. . . . . . . . . . . . . . . . . . . . . . About Tellington TTouch

Tellington TTouch works with all animals! This is Sarah working with my horse, Flash. Pic: Bob Atkins/Horse&Rider magazine
Tellington TTouch works with all animals! This is Sarah working with my horse, Flash. Pic: Bob Atkins/Horse&Rider magazine

Sarah has been using Tellington TTouch in her work with animals for over 20 years. She explains: "Tellington TTouch is a kind and respectful way of working with animals to help them overcome a variety of health and behavioural issues. It was developed over 30 years ago by Linda Tellington Jones and is now widely used around the world by trainers, shelter workers, vets, physiotherapists, behaviour counsellors, veterinary nurses and owners.

TTouch recognises an inextricable link between posture and behaviour and uses bodywork, ground work exercises and specific equipment to release tension and to initiate a feeling of calm and well being. This in turn helps animals develop self confidence and self control, and enables them to move beyond their instinctive, often fearful responses.


TTouch can help animals to become confident in all areas of life. Contrary to outdated beliefs, handling a fearful, defensive or reactive animal in a positive, mindful and calm way does not reward and reinforce that behaviour. It can change it. TTouch has a profound and potent effect on the nervous system and has a powerful influence on responses and mood.

A dog which suffers from noise sensitivity or noise phobia for example, is likely to carry tension through the hindquarters and tail and may dislike contact on or around his paws. His lower legs, tail and ears may also feel cold. By using the non-invasive body movements (TTouches) the circulation can be improved, warming up cold extremities, relaxing tight muscles and releasing habitual patterns of bracing. They can also induce calm and change the dog's expectations of what contact around his paws may mean.

Stroking the ears using Ear Slides will help to lower the heart rate and respiration, and putting a bodywrap or Tshirt on the dog can also help to give noise sensitive dogs a sense of security, often reducing their need to den. As behaviours are usually linked, dogs with this pattern of tension through the body may also be nervous in new situations, be wary of strangers and find travel difficult.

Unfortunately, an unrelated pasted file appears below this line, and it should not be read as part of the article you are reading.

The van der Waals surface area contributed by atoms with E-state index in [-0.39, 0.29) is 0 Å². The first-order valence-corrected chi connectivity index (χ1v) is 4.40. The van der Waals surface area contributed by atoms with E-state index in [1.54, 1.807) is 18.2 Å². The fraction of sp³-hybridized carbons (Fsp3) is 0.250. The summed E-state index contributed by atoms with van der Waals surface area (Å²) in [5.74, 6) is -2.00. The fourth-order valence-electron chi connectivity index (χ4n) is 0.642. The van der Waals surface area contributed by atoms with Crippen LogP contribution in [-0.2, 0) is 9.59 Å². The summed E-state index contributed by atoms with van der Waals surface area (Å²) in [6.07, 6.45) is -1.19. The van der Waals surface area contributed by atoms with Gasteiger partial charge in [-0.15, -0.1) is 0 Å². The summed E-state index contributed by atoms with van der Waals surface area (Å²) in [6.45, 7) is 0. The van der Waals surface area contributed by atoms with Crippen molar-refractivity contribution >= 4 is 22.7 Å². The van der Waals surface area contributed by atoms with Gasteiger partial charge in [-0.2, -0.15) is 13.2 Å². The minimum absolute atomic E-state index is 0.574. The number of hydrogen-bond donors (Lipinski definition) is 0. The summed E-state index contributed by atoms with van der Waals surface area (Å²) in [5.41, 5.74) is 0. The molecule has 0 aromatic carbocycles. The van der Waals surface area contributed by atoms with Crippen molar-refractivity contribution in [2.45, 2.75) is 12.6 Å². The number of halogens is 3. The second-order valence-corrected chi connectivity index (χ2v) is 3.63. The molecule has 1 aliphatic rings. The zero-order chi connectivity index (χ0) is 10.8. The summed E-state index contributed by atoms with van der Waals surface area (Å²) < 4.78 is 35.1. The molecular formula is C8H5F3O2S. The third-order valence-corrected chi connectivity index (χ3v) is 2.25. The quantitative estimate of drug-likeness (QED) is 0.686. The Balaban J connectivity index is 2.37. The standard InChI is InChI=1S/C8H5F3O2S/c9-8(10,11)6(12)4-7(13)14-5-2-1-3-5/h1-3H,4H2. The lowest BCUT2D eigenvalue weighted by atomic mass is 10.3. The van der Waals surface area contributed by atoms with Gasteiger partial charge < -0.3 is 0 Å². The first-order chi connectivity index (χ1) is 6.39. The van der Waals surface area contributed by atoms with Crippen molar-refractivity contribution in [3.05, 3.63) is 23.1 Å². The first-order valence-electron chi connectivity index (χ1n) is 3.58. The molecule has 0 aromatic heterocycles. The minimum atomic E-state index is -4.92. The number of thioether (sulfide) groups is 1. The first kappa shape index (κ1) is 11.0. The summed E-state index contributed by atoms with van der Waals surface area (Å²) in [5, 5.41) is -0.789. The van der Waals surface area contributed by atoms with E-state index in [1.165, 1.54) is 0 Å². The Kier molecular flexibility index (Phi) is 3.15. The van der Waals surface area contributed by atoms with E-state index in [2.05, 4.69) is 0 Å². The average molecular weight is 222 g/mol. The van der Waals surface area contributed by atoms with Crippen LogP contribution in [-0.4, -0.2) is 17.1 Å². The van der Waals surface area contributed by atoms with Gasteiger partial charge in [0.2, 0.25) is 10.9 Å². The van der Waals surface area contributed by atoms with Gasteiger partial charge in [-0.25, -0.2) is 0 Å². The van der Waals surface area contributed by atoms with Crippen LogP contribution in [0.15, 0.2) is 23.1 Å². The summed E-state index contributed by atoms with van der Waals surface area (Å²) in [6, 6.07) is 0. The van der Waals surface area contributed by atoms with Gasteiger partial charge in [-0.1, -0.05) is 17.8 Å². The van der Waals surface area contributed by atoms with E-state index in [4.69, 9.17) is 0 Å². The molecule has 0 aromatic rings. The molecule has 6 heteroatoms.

Even well established patterns of behaviour often alter within a very short space of time and TTouch has saved the lives of many animals whose behaviour has been deemed to be out of control."


Pic: courtesy Sarah Fisher
Pic: courtesy Sarah Fisher

Even if your pet doesn't have a problem as such, using TTouch bodywork is a wonderful way of helping to create and deepen the bond between you and your dog, and can be as rewarding and relaxing for the giver as for the receiver. It will also help you to become more familiar with your dog's body, so treating him to regular sessions of bodywork can alert you early on to any changes which may be indicative of the onset of a problem.


Ear Work can be invaluable in an emergency so is well worth learning to do. Watch a video showing you how to do it HERE

. . . . . . . . . . . . .Top TTouch Tip . . . . . . . . . . . . . .

There are lots of benefits for children who can grow up with a family pet - surveys have revealed that amongst other benefits, they tend to develop better social skills than those who don't. Of course, it's important to supervise interaction, and to teach them how to behave sensibly and respectfully around animals. Most will want to express their affection physically: here's a terrific tip from Sarah on how to encourage gentleness: 

"Contact with the back of the hand is often less threatening to a nervous dog, and it is also an ideal way of teaching children how to interact with the family pet. Stroking with the back of the hand prevents them from patting or leaning on the dog which can be threatening for many animals."